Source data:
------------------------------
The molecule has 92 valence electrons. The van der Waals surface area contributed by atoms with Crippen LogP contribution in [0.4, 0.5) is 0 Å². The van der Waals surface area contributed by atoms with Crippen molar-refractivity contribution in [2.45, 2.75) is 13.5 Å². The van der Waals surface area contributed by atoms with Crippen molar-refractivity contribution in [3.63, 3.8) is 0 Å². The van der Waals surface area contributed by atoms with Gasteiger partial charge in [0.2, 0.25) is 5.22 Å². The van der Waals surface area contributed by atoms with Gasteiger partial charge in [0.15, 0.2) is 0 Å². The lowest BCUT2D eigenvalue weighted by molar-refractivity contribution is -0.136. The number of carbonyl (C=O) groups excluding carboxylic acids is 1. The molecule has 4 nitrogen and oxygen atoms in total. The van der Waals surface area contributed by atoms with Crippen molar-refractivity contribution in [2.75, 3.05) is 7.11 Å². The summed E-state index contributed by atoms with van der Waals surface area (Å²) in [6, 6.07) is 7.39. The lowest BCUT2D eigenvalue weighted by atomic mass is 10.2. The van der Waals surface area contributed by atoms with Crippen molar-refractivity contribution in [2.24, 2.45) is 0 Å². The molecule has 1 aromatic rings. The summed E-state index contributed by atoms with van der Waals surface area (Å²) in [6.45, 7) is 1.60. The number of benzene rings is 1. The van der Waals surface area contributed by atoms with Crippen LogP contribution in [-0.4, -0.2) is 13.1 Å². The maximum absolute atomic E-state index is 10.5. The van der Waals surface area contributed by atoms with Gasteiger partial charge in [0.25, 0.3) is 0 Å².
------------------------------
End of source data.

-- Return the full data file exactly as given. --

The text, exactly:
The molecule has 92 valence electrons. The van der Waals surface area contributed by atoms with Crippen LogP contribution in [0.4, 0.5) is 0 Å². The van der Waals surface area contributed by atoms with Crippen molar-refractivity contribution in [2.45, 2.75) is 13.5 Å². The van der Waals surface area contributed by atoms with Crippen molar-refractivity contribution in [3.63, 3.8) is 0 Å². The van der Waals surface area contributed by atoms with Gasteiger partial charge in [0.2, 0.25) is 5.22 Å². The van der Waals surface area contributed by atoms with Gasteiger partial charge in [0.15, 0.2) is 0 Å². The lowest BCUT2D eigenvalue weighted by molar-refractivity contribution is -0.136. The number of carbonyl (C=O) groups excluding carboxylic acids is 1. The molecule has 4 nitrogen and oxygen atoms in total. The van der Waals surface area contributed by atoms with Crippen molar-refractivity contribution in [2.75, 3.05) is 7.11 Å². The summed E-state index contributed by atoms with van der Waals surface area (Å²) in [6, 6.07) is 7.39. The lowest BCUT2D eigenvalue weighted by atomic mass is 10.2. The van der Waals surface area contributed by atoms with Crippen molar-refractivity contribution in [2.24, 2.45) is 0 Å². The molecule has 1 aromatic rings. The summed E-state index contributed by atoms with van der Waals surface area (Å²) in [6.45, 7) is 1.60. The number of benzene rings is 1. The van der Waals surface area contributed by atoms with Crippen LogP contribution in [-0.4, -0.2) is 13.1 Å². The maximum absolute atomic E-state index is 10.5. The van der Waals surface area contributed by atoms with Gasteiger partial charge in [0.25, 0.3) is 0 Å².